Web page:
Financing Options and Their Tax Implications

By The BizBuySell Staff

As you move forward with the sale of your business, it’s important to understand how sales are financed and how the proceeds are taxed. Each type of financing has a different approach for funding and paying off small business purchases, and each has its financial benefit to either the buyer or seller. Therefore, the purchase terms of the final sale are a point of negotiation.

Before agreeing to the payment approach and price allocation, it is important that you consult with those who are trained and up-to-date on the legal, financial and tax implications of each. Find out how you can qualify for certain tax deferrals, as well as how you can allocate the purchase price among IRS-defined asset classes and avoid taxation at the highest rates.

The following are general descriptions on the different payment approaches and how each approach may affect your particular sale.

Cash Payoff at Closing

Although this is quite unlikely, an all-cash payment at closing eliminates any concerns about the buyer’s ability to make after-closing payments. Yet, an all-cash payoff has the potential to move you into a higher tax bracket. You’ll receive all proceeds as revenue during a single tax year. Plus, it also limits the buyer pool to those with cash resources or the ability to obtain cash through third-party loans. Research shows cash-at-closing sales generally result in lower selling prices.

Third-party Financing

Third-party financing allows the buyer to obtain the required down payment or to pay for the business at closing. Bank loans are usually difficult to find and time-consuming to obtain. If during pre-screening a buyer indicates need for a third-party loan, request a prequalification letter from a lender who is prepared to provide the funding. And, in advance of the sale, contact your bank or SBA office to learn if and how the purchase of your business sale might qualify for an SBA loan.

Home Equity Loan

Homeowners can self-finance the purchase of a business by using the equity in their residences through a second mortgage. If the buyer requires a home equity loan to fund the closing day down payment, and if you provide a seller-financed loan for all or some of the outstanding balance, don’t accept the buyer’s home as loan security. In doing this, you would have a subordinated position should you ever need to call on the asset.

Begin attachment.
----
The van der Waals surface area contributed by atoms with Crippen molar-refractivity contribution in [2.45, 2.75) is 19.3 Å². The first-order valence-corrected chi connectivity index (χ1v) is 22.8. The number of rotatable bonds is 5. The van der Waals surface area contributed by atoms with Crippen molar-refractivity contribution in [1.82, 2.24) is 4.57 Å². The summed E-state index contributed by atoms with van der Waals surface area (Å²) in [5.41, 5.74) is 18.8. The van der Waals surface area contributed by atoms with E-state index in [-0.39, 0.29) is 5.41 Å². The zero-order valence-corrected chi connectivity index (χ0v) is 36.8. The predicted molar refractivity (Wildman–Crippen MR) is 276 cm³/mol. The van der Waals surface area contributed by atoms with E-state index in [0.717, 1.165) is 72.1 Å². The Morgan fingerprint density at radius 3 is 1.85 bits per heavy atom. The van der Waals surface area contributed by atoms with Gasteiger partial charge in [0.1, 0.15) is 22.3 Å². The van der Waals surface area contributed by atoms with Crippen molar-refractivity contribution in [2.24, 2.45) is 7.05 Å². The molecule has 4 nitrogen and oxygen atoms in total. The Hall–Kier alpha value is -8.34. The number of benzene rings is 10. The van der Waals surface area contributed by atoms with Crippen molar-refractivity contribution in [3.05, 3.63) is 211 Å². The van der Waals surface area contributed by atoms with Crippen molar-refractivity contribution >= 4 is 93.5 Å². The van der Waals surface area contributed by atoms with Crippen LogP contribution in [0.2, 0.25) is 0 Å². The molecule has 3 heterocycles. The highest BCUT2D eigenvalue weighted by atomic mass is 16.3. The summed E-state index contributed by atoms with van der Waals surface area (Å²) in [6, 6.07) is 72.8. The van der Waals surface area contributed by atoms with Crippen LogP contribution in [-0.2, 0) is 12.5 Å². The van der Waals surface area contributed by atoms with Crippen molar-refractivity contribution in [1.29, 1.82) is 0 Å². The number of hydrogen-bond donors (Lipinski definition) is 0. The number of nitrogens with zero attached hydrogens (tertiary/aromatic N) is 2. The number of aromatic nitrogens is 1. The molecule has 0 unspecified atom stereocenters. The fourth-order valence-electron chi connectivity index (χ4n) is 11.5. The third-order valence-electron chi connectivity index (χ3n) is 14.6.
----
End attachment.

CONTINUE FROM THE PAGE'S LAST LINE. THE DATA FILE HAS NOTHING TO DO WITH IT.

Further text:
Seller Financed Loan

Accepting deferred payments through a seller-financed loan will attract many more buyers, while at the same time speed up the purchase transaction. It will also convey faith in the future of your business, and as a result, tend to obtain a higher purchase price. Seller financed deals also spread sales proceeds over multiple years, which may allow you to avoid taxation at higher rates.

By signing a secured promissory note, the buyer gives you legal right to valuable assets, which is collateral that you can seize as recourse if loan repayment terms are not met. Beware of collateral in which you take a subordinated or secondary position. Also, beware of accepting business assets as collateral, as they can become devalued before you seize them. The business itself is often collateral for the seller loan, which means the seller gets the business back if the buyer defaults.

Buy requesting a personal guarantee as loan security (and buyer’s spouse’s personal guarantee as well, if they live in a community property state) you obtain a personal repayment promise that allows you to pursue personal assets as recourse, if necessary.

Once again, before agreeing to the purchase terms of the final sale, it is important that you consult with trained professionals, such as your attorney or accountant, who are up-to-date on the latest legal, financial and tax implications of each.

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